The recently deceased filmmaker recorded a science fiction film on the Canary Island after consecrating himself with 'The Neverending Story'
He left images for posterity to movie lovers and others who are not so. Images of those that are difficult to erase from the retina, that pinch and make the human being feel great and miserable at the same time. Well, who didn't eat grief, along with
Atreyu and Bastianthe nobleman's death
Artax in the
Swamp of Sadness?
The endless story (1984)a film that includes this devastating scene, was the film that raised the director to the Olympus of cinema
Wolfgang Petersen (Germany, 1941), who
He perished last Friday at his Brentwood home.near Los Angeles, at the age of 81 and because of a
The director had previously stood out with the feature film
The Submarine (Das Boot) (1981) and later with titles like
Troy (2004), starring Brad Pitt. What many do not know is that just after consecrating himself with the adventures of Atreyu and Bastian
shot in the Canary Islands.
Image from the movie 'Enemy of Mine'.
Specifically, Petersen chose the island of Lanzarote, with an already very lunar landscape, especially due to the craters and reddish skin of Timanfaya, to shape the science fiction film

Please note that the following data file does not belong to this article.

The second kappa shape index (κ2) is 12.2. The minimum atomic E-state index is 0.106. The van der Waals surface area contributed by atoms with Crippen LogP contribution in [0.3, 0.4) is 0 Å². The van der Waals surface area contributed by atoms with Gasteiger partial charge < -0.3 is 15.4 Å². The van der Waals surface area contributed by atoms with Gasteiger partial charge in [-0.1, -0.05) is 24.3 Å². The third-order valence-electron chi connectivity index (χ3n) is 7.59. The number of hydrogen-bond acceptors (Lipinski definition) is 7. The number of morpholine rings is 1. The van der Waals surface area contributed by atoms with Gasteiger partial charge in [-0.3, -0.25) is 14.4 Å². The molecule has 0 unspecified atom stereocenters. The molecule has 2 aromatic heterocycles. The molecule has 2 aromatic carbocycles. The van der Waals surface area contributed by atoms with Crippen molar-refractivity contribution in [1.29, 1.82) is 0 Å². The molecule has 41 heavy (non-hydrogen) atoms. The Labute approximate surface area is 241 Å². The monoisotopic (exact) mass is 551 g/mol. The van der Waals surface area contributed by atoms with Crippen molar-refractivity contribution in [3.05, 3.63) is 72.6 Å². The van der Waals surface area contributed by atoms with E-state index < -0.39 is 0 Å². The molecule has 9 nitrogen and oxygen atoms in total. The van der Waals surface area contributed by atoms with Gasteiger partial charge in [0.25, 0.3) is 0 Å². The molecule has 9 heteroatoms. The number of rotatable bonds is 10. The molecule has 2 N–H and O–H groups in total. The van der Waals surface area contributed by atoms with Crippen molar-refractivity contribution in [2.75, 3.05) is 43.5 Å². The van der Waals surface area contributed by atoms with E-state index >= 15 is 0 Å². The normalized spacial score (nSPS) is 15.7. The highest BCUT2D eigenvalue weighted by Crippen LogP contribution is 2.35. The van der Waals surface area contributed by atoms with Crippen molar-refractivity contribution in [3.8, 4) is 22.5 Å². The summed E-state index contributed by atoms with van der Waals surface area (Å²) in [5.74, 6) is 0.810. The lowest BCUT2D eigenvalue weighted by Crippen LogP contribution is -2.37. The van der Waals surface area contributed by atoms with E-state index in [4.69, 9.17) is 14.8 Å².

my enemy (1985), starring
Dennis Quaid and produced by Twentieth Century Fox.
Synopsis for 'My Enemy'
Lanzarote thus became the hostile planet
Fyrine IVwhere a human and a reptilian-like alien engage in an arduous battle.
And it is that the feature film is set at the end of the 21st century, at which time humans and Dracs (these beings between reptiles and humans, who inhabit the planet Dracon) are facing a
The conflict reaches such a magnitude that both species can end up becoming extinct, which would mean total extermination in the universe. Precisely for this reason, the two beings found on Fyrine IV
they must learn to understand each other to survive.
It should be noted that the interior scenes were shot at Bavaria Studios in the German city of Munich.
Impact and criticism
my enemy suffered a bump in its premiere, although today it is considered as
cult film of the science fiction genre. Despite this, she was nominated for several awards and even won two of them. Specifically, the director Wolfgang Petersen won two awards at the Avoriaz Fantastic Film Festival -which stopped being held in 1993-: the Antenas II Award and the CST Award.
For its part, the popular film website
filmaffinity rescues some of the criticisms published by the media about the film, most of them quite disparate. The Spanish newspaper 'El País', for example, wrote:
"Well done and very entertaining"while 'The Washington Post': "If you are a fan of science fiction, it is good entertainment, which maintains a precarious balance between the laughable and the melodramatic."
The 'Chicago Tribune' was not so kind: "Petersen creates a film without an identifiable style or theme of its own", although less considerate was 'The New York Times': "An expensive and horrible-looking sci-fi epic,
with one of the weirdest stories that have never been seen on screen.